Giant cell arteritis: pathogenic mechanisms and new potential therapeutic targets
BMC RheumatologyBMC Series – open, inclusive and trusted20171:2
© The Author(s) 2017
Published: 28 November 2017
Giant cell arteritis (GCA) is the most common idiopathic systemic vasculitis in persons aged 50 years or greater. Treatment options for GCA, to-date, have been limited and have consisted primarily of glucocorticoids. Significant advances in the understanding of the genetic and cellular mechanisms in GCA are leading to identification of potential pathogenic targets. The recent success of interleukin-6 blockade in the treatment of GCA has opened the landscape to targeted biologic therapy. T cells, particularly T helper 1 and T helper 17 cell lineages have been identified as key inflammatory cells in both active and chronic vascular inflammatory lesions. Therapeutic agents, including abatacept and ustekinumab, which can impede both vasculitogenic cell lines are of particular interest. Inhibition of signalling pathways, including the janus kinase-signal tranducers and activation of transcription (JAK-STAT) and Notch pathways are evolving options. Tocilizumab has shown clear benefit in both newly diagnosed and relapsing patients with GCA and approval of this medication for treatment of GCA has led to rapid incorporation into treatment regimens. More information is required to understand the long-term outcomes of tocilizumab and other investigational targeted therapeutics in the treatment of GCA.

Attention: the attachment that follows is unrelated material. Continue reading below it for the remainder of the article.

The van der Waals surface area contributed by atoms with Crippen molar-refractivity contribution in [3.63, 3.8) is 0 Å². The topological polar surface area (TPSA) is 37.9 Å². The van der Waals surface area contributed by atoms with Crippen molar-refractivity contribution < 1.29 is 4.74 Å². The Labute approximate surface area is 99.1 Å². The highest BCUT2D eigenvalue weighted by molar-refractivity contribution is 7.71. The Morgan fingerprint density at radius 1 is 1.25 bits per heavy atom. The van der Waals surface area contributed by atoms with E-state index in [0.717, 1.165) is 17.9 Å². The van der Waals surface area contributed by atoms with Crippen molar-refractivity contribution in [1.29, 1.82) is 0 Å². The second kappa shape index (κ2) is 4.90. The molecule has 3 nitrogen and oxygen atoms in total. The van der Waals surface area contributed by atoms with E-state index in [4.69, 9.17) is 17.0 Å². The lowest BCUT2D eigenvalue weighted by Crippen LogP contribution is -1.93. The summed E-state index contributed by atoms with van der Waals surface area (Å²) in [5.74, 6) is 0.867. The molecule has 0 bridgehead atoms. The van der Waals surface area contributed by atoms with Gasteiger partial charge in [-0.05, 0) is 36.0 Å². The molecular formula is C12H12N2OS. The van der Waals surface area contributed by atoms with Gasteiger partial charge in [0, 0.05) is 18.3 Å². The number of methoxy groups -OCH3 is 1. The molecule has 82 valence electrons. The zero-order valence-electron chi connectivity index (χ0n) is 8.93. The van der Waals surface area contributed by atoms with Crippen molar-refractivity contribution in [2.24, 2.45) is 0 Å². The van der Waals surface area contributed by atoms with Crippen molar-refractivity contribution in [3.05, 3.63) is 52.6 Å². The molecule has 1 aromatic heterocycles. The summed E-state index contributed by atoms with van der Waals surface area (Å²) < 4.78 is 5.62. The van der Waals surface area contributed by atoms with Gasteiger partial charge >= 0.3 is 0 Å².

VasculitisGiant cell arteritisPathogenesisTherapeuticsBiologics